For my first post, I wasn't sure where to start from. So many places and so many stories to tell, but what should be the first tale to be told here? Well, Mr. Elliot came to the rescue. The line " Home is where one starts from" from the 2 nd poem (East Coker) of the T.S. Elliot's Four Quartet was the perfect solution to my dilemma.
I am originally from Jammu, a small city in the northern state of Jammu & Kashmir in India. I spent close to 18 years of my life in this city and it is truly still my home: the place that I started from. This is the place I grew up listening to stories, good and bad, real and fiction, mythical and historical from my grandmother. And then I left it one day to live those stories myself.
The tale of the establishment of this city, dating back to the 14 th century BC, is very popular amongst the locals. The story goes like this:
The present city of Jammu is believed to have been founded by two brothers, Jambu Lochan and Bahu Lochan from the Suryavanshi dynasty. The younger brother, King Jambu Lochan during one of his hunting campaigns reached a spot where he saw a goat and a lion drinking water side by side from the river Tawi. The King was deeply moved by such a spectacular sight of harmony between a predator and its prey. He canceled his hunting trip and immediately returned to his companions to share his experience. This incident was regarded a proof of peace and tranquillity that transpired among the inhabitants of the region, humans as well as animals. The King ordered a palace to be built near the river and slowly a city sprouted around the same. The city (to the right of the river) was named Jambu Nagar, after the name of the king, and later changed to Jammu, as we know it today.
Jambu Lochan's elder brother King Bahu Lochan was the heir to his father Agnigarbha and had acquired the region around Jammu as a part of the kingdom. He chose the region (to the left of the river) as his capital and built a fort on a nearby hill overlooking the river. The Bahu fort is a popular tourist destination in the city. The fort was improved and rebuilt by the later Dogra rulers and as of today, serves as a religious temple dedicated to Hindu Goddess Kali.
Standing on the main bridge over the river connecting the two cities of the Lochan brothers, I cannot make out much difference in the two. I can clearly see the Bahu fort right in front of me (and so do all the passer-by who acknowledge it by bowing their heads even if just for a second) and also realize the breadth of the river adjusted by nature to accommodate human settlement. This is the perfect spot for a panoramic view of the city separated by a river yet united by the same.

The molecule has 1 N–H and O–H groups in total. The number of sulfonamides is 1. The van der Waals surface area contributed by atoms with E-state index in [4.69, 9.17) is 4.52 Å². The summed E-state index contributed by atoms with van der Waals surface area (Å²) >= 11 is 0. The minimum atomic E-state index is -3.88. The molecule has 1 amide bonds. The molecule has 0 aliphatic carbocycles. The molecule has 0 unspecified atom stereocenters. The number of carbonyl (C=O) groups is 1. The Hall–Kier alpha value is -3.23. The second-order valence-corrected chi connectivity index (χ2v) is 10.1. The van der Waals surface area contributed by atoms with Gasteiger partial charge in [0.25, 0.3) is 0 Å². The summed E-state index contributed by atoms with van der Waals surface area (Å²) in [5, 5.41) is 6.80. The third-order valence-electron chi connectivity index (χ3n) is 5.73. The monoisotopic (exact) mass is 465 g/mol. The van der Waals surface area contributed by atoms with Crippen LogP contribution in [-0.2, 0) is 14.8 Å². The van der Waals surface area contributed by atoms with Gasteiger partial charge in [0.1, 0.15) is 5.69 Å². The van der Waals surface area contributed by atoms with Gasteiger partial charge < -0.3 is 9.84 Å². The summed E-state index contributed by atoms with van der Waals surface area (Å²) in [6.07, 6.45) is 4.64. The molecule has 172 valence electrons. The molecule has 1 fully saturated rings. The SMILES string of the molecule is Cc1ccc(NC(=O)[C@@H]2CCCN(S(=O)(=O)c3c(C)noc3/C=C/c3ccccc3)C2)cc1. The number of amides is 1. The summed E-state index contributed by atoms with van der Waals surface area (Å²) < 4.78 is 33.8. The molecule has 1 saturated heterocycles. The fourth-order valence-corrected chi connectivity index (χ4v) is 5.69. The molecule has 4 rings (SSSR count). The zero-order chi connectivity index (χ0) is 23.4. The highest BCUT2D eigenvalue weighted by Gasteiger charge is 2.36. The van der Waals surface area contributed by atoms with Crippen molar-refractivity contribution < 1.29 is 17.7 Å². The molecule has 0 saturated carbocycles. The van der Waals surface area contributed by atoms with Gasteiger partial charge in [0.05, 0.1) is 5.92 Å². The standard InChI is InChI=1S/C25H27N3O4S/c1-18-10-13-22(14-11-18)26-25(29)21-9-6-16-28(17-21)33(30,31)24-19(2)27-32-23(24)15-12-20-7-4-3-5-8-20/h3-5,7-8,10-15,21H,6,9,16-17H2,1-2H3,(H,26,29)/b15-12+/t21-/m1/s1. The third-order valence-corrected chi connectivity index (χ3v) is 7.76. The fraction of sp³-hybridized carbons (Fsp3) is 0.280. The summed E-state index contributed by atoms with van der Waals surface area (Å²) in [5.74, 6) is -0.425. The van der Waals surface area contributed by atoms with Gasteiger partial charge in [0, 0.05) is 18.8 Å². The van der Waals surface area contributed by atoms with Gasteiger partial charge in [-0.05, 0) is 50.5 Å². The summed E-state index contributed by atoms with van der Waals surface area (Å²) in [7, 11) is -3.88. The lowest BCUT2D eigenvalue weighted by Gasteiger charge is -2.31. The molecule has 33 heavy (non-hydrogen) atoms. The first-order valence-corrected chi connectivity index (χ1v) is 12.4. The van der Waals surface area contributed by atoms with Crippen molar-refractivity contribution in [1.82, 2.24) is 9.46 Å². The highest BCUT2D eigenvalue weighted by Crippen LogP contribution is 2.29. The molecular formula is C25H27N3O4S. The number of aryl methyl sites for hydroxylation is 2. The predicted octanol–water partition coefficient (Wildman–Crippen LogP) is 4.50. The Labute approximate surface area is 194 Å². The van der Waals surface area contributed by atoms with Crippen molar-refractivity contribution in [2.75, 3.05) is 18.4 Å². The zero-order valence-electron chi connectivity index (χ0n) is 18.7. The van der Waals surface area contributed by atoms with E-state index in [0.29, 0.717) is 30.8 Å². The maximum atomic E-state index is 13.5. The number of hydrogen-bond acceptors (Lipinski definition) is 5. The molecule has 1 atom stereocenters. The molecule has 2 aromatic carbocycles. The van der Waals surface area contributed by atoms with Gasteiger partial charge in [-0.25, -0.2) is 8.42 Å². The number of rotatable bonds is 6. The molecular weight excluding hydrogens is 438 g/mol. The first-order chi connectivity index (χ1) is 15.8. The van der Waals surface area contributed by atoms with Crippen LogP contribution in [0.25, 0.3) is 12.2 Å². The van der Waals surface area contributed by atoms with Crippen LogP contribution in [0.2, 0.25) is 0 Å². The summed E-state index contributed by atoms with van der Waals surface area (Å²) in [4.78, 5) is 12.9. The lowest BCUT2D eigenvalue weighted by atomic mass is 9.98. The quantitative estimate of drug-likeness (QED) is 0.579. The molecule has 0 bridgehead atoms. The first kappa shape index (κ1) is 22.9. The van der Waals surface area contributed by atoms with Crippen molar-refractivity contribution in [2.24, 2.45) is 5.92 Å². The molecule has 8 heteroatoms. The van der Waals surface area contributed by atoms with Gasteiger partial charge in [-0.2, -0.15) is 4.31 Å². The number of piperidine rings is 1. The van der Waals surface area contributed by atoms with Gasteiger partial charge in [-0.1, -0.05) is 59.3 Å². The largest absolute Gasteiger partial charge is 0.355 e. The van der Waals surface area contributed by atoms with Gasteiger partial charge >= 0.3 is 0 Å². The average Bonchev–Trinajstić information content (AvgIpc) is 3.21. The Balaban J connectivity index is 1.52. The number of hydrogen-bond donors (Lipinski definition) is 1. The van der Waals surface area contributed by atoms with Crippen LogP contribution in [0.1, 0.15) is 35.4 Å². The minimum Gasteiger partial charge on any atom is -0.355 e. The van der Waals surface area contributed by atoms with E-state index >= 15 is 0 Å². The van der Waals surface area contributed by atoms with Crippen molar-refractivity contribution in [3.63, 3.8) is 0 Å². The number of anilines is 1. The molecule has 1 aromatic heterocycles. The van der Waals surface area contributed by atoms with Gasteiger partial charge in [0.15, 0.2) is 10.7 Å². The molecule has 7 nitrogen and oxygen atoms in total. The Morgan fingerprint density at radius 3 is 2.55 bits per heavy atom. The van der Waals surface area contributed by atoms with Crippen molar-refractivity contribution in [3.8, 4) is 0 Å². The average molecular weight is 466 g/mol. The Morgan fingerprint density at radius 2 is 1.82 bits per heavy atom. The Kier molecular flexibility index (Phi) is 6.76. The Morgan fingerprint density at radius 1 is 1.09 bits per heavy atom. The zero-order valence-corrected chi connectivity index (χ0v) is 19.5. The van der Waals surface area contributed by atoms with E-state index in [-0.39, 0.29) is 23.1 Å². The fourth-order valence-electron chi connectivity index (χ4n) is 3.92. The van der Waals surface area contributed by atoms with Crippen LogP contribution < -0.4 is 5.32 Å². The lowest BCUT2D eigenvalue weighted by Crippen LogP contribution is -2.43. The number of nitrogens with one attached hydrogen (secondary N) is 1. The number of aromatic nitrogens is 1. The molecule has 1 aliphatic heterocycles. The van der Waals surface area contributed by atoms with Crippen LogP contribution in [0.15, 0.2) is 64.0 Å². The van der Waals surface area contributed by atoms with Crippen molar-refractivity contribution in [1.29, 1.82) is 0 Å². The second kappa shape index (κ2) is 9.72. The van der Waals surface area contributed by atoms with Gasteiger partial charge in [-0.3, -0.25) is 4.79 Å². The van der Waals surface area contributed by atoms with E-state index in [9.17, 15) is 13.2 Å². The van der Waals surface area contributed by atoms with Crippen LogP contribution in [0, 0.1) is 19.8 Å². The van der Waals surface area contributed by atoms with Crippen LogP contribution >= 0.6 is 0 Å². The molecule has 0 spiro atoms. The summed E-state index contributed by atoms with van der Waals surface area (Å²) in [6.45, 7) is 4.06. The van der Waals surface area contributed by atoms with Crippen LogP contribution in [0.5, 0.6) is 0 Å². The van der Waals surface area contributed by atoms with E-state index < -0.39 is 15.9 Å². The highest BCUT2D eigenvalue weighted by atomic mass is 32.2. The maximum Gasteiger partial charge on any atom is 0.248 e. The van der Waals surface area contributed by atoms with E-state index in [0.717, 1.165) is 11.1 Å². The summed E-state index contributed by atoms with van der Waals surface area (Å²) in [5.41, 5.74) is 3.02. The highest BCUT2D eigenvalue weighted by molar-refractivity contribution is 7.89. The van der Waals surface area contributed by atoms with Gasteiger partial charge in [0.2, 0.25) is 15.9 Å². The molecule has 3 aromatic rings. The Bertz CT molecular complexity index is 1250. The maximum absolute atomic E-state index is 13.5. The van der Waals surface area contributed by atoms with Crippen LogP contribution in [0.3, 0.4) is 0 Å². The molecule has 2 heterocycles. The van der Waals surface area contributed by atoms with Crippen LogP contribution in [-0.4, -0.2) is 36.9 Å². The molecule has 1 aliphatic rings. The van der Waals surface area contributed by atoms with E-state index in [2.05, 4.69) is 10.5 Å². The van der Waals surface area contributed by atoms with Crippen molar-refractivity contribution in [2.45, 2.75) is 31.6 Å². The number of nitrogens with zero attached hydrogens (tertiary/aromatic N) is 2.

Establishing a city near a water source, a river; doesn't sound very surprising, right? But like the story of every village or city sprouting near a river, this city also had reasons apart from the obvious. River Tawi has its own tale to be told, not unheard but not very popular either.
River Tawi also known as "Surya Putri" (daughter of the sun god) skirts the hillock on which Jammu city is situated. It is also referred to as "Toushi" in the ancient Hindu scriptures (puranas). According to local folklore and Hindu mythology, Pehad Nag (or Pehar devta), the son of the king of serpents, Vasuki Nag, is accredited to have brought the river to Jammu from its origin, the Kali Kundi glacier. Pehad Nag did so to cure his father's illness, with the blessings of Goddess Kali and Kaliveer (family deity among the Dogra clan of Jammu). Hence, impressed with his son's devotion and reverence towards him, Vasuki handed over the Jammu kingdom to Pehad Nag. Some families in Jammu consider Pehad Nag as their family deity (kuldevta) along with Kaliveer.
In India, mythology is deeply instilled in the way the, geography is classified and origin or extinction of a naturally flowing watercourse is explained. A river flown down by a serpent son to heal his father becomes the source of an amazing spectacle of harmony between the animals it nourishes. This leads to an establishment of a human settlement envisioned by its ruler to be a prosperous yet peaceful kingdom.
Well, in my opinion, Jambu Lochan was truly a visionary. The city of Jammu is worth visiting not only for the places but the people as well. Visit the city for the temples, visit it for the food or in the end just visit it for the general peacefulness that Jambu Lochan was seeking.
Trip first published on Wildflowers Journal